The Overshare: Using Techology During your Divorce

Posted on Feb 7, 2013 by Katie Carter

We all have the ability to instantly share information about where we are, who we're with, and what we're doing. As membership on sites likes Facebook, Twitter, and Google+ soars, even among otherwise responsible, respectable, professional people.

Social media and internet dating sites have proven to be dangerous inventions, especially in divorce cases. Really, they can be pretty condemning in many different situations (if, for example, you call in sick to work and then a friend posts a picture of you at the beach, beer in hand, and tags you in it, you may find yourself in trouble), but I am most concerned with divorce.

Facebook, in particular, has become one of the most valuable tools in a divorce lawyer's arsenal. If your husband is telling you one thing, and then posting something completely different on his Facebook page, it could prove beneficial to your case (especially if what he's lying about is his 22 year old girlfriend). Dating sites, too, are another place where soon-to-be ex-husbands find a platform to tell various untruths (for example, that they are single and childless when, in fact, they are litigating a custody case).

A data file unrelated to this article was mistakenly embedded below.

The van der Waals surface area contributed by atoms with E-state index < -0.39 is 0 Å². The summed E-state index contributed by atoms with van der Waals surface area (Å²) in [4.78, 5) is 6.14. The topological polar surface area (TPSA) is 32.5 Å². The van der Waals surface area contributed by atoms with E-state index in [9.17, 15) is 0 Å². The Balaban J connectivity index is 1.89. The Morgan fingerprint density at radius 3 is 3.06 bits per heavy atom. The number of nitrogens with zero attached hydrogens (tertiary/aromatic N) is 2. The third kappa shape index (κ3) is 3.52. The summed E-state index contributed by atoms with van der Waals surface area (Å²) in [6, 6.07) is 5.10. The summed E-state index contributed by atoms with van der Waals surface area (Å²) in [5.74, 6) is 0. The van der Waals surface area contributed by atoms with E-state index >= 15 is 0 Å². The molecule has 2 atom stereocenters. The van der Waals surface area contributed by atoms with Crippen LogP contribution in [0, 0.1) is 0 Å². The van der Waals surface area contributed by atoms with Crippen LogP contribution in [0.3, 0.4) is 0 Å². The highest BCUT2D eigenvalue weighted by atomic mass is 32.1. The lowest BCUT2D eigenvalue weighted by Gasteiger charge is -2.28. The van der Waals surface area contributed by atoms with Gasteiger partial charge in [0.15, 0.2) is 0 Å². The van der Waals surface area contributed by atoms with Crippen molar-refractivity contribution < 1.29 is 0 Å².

It's not a good idea to spend all your time stalking his Facebook page in the hopes of finding some incriminating evidence to use against him, because that's just not healthy. If, however, incriminating evidence pops up into your news feed, or your best friend's news feed (because he didn't unfriend you or your girlfriends after the breakup), it may be helpful to your case. Facebook is a way to keep up with old friends and connect with family, and it's hard to take that away, especially after you've grown used to having it as a way to check in on a daily basis. Computers have become so much a part of our daily routine (and trust me, I'm as guilty as anyone else) that the thought of removing something so central as Facebook probably seems unrealistic. If you can't deactivate, you should at least (1) stop posting, (2) update your privacy settings so that no one can post anything without your approval, and (3) ask your friends not to post anything. You can't stop them from doing it, but you can hope that your request will be honored and, failing that, use your privacy settings as a back up to keep anything from showing up on your wall. It's not a foolproof method, but it can help ensure that you don't get caught up in the tangled web of Facebook.